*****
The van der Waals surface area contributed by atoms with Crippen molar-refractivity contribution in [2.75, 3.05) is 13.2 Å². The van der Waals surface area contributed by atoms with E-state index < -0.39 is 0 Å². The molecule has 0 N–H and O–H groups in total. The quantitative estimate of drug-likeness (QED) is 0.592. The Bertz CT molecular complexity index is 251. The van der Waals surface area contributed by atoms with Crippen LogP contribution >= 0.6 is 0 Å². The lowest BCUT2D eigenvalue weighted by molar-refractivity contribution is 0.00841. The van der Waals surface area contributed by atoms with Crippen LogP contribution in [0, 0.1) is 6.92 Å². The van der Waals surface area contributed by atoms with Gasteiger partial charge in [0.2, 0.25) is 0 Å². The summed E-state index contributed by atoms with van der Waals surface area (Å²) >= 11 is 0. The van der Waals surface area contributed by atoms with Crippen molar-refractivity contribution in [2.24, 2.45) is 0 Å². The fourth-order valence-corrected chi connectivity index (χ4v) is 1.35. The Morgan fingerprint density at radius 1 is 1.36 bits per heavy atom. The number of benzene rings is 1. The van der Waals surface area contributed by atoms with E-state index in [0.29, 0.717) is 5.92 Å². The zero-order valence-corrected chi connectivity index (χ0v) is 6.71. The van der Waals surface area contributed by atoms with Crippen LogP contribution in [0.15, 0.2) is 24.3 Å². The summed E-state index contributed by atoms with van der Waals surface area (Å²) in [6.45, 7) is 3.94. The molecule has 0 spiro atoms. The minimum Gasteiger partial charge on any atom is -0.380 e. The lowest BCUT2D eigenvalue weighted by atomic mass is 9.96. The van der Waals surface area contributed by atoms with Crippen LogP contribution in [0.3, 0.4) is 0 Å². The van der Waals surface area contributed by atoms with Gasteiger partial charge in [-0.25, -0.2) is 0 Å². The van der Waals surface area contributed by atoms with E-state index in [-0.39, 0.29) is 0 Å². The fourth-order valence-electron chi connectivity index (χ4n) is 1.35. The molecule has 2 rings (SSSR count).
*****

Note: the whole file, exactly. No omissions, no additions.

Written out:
The van der Waals surface area contributed by atoms with Crippen molar-refractivity contribution in [2.75, 3.05) is 13.2 Å². The van der Waals surface area contributed by atoms with E-state index < -0.39 is 0 Å². The molecule has 0 N–H and O–H groups in total. The quantitative estimate of drug-likeness (QED) is 0.592. The Bertz CT molecular complexity index is 251. The van der Waals surface area contributed by atoms with Crippen LogP contribution >= 0.6 is 0 Å². The lowest BCUT2D eigenvalue weighted by molar-refractivity contribution is 0.00841. The van der Waals surface area contributed by atoms with Crippen LogP contribution in [0, 0.1) is 6.92 Å². The van der Waals surface area contributed by atoms with Gasteiger partial charge in [0.2, 0.25) is 0 Å². The summed E-state index contributed by atoms with van der Waals surface area (Å²) >= 11 is 0. The van der Waals surface area contributed by atoms with Crippen molar-refractivity contribution in [2.24, 2.45) is 0 Å². The fourth-order valence-corrected chi connectivity index (χ4v) is 1.35. The Morgan fingerprint density at radius 1 is 1.36 bits per heavy atom. The number of benzene rings is 1. The van der Waals surface area contributed by atoms with E-state index in [0.29, 0.717) is 5.92 Å². The zero-order valence-corrected chi connectivity index (χ0v) is 6.71. The van der Waals surface area contributed by atoms with Crippen LogP contribution in [0.15, 0.2) is 24.3 Å². The summed E-state index contributed by atoms with van der Waals surface area (Å²) in [6.45, 7) is 3.94. The molecule has 0 spiro atoms. The minimum Gasteiger partial charge on any atom is -0.380 e. The lowest BCUT2D eigenvalue weighted by atomic mass is 9.96. The van der Waals surface area contributed by atoms with Crippen LogP contribution in [0.3, 0.4) is 0 Å². The van der Waals surface area contributed by atoms with Gasteiger partial charge in [-0.25, -0.2) is 0 Å². The van der Waals surface area contributed by atoms with E-state index in [-0.39, 0.29) is 0 Å². The fourth-order valence-electron chi connectivity index (χ4n) is 1.35. The molecule has 2 rings (SSSR count).